Thirty-nine patients received navitoclax 325 mg daily, following an initial lead-in of 150 mg daily for 7 days. Study endpoints included safety and toxicity assessment, response rate, progression-free and overall survival (PFS and OS), as well as exploratory pharmacodynamic correlates.
Results
The most common toxicity associated with navitoclax was thrombocytopenia, which reached grade III–IV in 41% of patients. Partial response was observed in one (2.6%) patient and stable disease in 9 (23%) patients. Median PFS was 1.5 months and median OS was 3.2 months. A strong association between plasma pro–gastrin-releasing peptide (pro-GRP) level and tumor Bcl-2 copy number (R = 0.93) was confirmed. Exploratory analyses revealed baseline levels of cytokeratin 19 fragment antigen 21-1, neuron-specific enolase, pro-GRP, and circulating tumor cell number as correlates of clinical benefit.
Conclusion
Bcl-2 targeting by navitoclax shows limited single-agent activity against advanced and recurrent SCLC. Correlative analyses suggest several putative biomarkers of clinical benefit. Preclinical models support that navitoclax may enhance sensitivity of SCLC and other solid tumors to standard cytotoxics. Future studies will focus on combination therapies.
doi:10.1158/1078-0432.CCR-11-3090
PMCID: PMC3715059  PMID: 22496272
11.  Progesterone and estrogen receptor expression and activity in human non-small cell lung cancer 
Steroids  2011;76(9):910-920.
Lung cancer is the most common cause of cancer mortality in male and female patients in the US. Although it is clear that tobacco smoking is a major cause of lung cancer, about half of all women with lung cancer worldwide are never-smokers. Despite a declining smoking population, the incidence of non-small cell lung cancer (NSCLC), the predominant form of lung cancer, has reached epidemic proportions particularly in women. Emerging data suggest that factors other than tobacco, namely endogenous and exogenous female sex hormones, have a role in stimulating NSCLC progression. Aromatase, a key enzyme for estrogen biosynthesis, is expressed in NSCLC. Clinical data show that women with high levels of tumor aromatase (and high intratumoral estrogen) have worse survival than those with low aromatase. The present and previous studies also reveal significant expression and activity of estrogen receptors (ERα, ERβ) in both extranuclear and nuclear sites in most NSCLC. We now report further on the expression of progesterone receptor (PR) transcripts and protein in NSCLC. PR transcripts were significantly lower in cancerous as compared to non-malignant tissue. Using immunohistochemistry, expression of PR was observed in the nucleus and/or extranuclear compartments in the majority of human tumor specimens examined. Combinations of estrogen and progestins administered in vitro cooperate in promoting tumor secretion of vascular endothelial growth factor and, consequently, support tumor-associated angiogenesis. Further, dual treatment with estradiol and progestin increased the numbers of putative tumor stem/progenitor cells. Thus, ER- and/or PR-targeted therapies may offer new approaches to manage NSCLC.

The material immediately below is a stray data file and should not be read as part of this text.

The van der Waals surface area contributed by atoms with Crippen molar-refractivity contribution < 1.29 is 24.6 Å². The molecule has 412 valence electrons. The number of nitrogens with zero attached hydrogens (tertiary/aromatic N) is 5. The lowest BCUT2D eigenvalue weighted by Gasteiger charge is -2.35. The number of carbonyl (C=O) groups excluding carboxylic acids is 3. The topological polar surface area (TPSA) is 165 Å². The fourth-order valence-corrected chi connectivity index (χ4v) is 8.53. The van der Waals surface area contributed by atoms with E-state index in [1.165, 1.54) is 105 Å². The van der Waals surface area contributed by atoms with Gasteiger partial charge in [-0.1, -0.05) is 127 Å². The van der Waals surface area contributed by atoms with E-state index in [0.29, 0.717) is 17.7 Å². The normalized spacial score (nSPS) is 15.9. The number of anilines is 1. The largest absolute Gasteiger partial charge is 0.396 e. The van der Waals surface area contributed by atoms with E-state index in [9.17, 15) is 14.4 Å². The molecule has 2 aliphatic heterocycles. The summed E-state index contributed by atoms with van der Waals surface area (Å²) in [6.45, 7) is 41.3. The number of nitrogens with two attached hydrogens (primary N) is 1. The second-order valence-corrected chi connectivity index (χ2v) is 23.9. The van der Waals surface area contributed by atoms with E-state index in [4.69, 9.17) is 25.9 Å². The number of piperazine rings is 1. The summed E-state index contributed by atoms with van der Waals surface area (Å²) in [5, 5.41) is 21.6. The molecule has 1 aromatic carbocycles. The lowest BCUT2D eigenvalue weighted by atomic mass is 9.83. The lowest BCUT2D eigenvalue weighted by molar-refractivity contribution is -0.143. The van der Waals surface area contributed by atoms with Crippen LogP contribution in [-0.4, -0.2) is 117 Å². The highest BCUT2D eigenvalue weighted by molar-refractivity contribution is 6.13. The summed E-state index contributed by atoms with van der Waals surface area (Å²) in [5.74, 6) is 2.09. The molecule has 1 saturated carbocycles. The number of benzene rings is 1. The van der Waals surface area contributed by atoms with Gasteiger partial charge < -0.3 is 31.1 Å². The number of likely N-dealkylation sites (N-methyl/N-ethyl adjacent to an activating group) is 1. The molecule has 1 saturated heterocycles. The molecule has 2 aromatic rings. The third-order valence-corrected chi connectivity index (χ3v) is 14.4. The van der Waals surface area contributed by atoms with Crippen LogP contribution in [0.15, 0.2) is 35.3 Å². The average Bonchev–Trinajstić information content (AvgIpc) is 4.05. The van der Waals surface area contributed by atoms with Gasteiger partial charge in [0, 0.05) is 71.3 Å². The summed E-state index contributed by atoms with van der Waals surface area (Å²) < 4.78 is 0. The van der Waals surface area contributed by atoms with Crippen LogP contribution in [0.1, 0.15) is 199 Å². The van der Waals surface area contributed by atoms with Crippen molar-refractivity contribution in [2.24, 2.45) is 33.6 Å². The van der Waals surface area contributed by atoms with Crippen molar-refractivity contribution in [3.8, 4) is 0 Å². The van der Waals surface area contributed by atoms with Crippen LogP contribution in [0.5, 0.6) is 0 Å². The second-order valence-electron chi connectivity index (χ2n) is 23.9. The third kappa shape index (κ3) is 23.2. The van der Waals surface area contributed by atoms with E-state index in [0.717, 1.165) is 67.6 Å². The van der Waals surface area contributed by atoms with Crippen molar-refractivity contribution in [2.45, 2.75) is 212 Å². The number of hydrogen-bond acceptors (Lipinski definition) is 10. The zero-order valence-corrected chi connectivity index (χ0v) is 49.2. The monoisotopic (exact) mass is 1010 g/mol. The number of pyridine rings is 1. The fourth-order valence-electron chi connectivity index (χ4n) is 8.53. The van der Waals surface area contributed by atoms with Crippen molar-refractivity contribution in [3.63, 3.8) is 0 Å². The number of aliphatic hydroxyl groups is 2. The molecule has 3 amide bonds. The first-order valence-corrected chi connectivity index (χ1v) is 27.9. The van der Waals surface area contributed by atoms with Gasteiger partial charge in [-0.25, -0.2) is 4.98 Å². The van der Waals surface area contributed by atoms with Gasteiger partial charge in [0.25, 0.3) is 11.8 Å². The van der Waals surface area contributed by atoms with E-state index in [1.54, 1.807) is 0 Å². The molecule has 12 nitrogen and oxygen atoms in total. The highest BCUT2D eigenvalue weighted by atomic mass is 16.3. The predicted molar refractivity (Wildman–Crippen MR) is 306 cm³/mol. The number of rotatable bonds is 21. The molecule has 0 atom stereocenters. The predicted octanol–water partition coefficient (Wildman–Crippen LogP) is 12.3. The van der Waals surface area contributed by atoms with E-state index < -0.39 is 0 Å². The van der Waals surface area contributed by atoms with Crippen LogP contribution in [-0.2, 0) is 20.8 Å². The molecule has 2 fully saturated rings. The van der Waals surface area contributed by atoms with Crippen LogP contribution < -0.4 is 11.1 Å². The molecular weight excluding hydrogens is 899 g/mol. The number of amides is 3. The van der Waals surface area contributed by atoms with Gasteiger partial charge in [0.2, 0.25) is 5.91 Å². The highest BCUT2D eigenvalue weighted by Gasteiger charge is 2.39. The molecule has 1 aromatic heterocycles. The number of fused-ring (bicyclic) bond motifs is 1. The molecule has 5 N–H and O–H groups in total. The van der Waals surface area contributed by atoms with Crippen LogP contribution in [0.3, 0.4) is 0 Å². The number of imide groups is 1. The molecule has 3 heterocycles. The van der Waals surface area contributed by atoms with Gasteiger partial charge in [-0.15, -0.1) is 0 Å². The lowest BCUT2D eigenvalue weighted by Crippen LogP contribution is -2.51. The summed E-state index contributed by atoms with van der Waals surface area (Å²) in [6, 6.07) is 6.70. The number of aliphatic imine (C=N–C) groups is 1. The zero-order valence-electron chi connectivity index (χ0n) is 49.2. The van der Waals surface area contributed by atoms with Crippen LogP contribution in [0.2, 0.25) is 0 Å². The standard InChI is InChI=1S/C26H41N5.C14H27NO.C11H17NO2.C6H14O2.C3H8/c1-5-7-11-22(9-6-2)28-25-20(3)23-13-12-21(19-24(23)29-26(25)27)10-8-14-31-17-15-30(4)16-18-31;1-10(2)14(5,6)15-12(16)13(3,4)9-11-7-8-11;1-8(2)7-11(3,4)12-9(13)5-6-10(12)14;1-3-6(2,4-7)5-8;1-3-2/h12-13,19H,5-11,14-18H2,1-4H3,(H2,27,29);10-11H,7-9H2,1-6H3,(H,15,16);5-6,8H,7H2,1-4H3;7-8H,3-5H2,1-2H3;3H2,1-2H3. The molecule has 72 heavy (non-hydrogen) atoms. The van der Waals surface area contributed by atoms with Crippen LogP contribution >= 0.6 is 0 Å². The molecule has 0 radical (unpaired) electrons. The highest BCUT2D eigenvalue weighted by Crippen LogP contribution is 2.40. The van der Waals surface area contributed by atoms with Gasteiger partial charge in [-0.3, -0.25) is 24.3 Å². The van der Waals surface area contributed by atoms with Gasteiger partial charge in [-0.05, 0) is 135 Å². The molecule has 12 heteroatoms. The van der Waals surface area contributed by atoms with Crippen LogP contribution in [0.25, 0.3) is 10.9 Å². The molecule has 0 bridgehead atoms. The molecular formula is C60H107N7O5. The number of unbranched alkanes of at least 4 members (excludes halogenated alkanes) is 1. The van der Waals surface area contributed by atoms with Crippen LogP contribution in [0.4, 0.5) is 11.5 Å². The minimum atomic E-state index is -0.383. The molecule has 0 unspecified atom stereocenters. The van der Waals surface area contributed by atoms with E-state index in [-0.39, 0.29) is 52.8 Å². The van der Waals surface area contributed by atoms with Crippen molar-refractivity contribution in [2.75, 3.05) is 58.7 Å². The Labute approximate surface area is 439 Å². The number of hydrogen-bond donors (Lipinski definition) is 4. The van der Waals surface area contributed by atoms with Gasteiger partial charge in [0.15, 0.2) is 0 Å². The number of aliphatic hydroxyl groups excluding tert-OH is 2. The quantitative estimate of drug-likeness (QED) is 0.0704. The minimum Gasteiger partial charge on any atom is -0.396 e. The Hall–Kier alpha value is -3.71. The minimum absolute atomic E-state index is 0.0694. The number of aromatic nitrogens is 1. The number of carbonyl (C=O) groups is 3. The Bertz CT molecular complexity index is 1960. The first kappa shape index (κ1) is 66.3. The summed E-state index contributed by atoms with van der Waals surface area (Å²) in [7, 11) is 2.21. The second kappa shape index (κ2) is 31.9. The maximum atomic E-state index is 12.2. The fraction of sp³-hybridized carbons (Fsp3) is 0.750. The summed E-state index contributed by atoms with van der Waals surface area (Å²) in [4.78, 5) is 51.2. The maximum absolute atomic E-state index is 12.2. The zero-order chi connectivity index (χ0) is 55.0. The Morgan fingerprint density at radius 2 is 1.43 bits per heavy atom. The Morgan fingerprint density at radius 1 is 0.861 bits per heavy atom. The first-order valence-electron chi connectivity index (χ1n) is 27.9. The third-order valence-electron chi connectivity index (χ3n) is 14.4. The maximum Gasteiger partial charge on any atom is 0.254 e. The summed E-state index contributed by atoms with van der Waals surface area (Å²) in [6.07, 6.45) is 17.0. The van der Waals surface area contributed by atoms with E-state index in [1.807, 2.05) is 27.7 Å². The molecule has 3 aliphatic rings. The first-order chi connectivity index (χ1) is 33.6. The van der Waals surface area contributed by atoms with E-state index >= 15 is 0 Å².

doi:10.1016/j.steroids.2011.04.015
PMCID: PMC3129425  PMID: 21600232
Progesterone; Estrogen; Steroid hormone receptor; Non-small cell lung cancer; VEGF; Progenitor cells; Cancer stem cells; Angiogenesis
12.  Phase I Dose-escalation Study of the Pan-HER Inhibitor, PF299804, in Patients with Advanced Malignant Solid Tumors 
Purpose
PF299804 is a potent, orally available, irreversible inhibitor of tyrosine kinase human epidermal growth factor receptors (HER) 1 (EGFR), HER2, and HER4. This first-in-human study investigated the safety, tolerability, pharmacokinetics, and pharmacodynamics of PF299804 in patients with advanced solid malignancies.
Experimental Design
PF299804 was administered once daily continuously (schedule A), and intermittently (schedule B). Dose escalation proceeded until intolerable toxicities occurred. Skin biopsies were taken pre-dose and after 14 days of treatment, to establish a pharmacokinetic/pharmacodynamic relationship. Tumor response was measured once every 2 cycles. Efficacy was correlated with tumor genotypes in non-small cell lung cancer (NSCLC) patients.
Results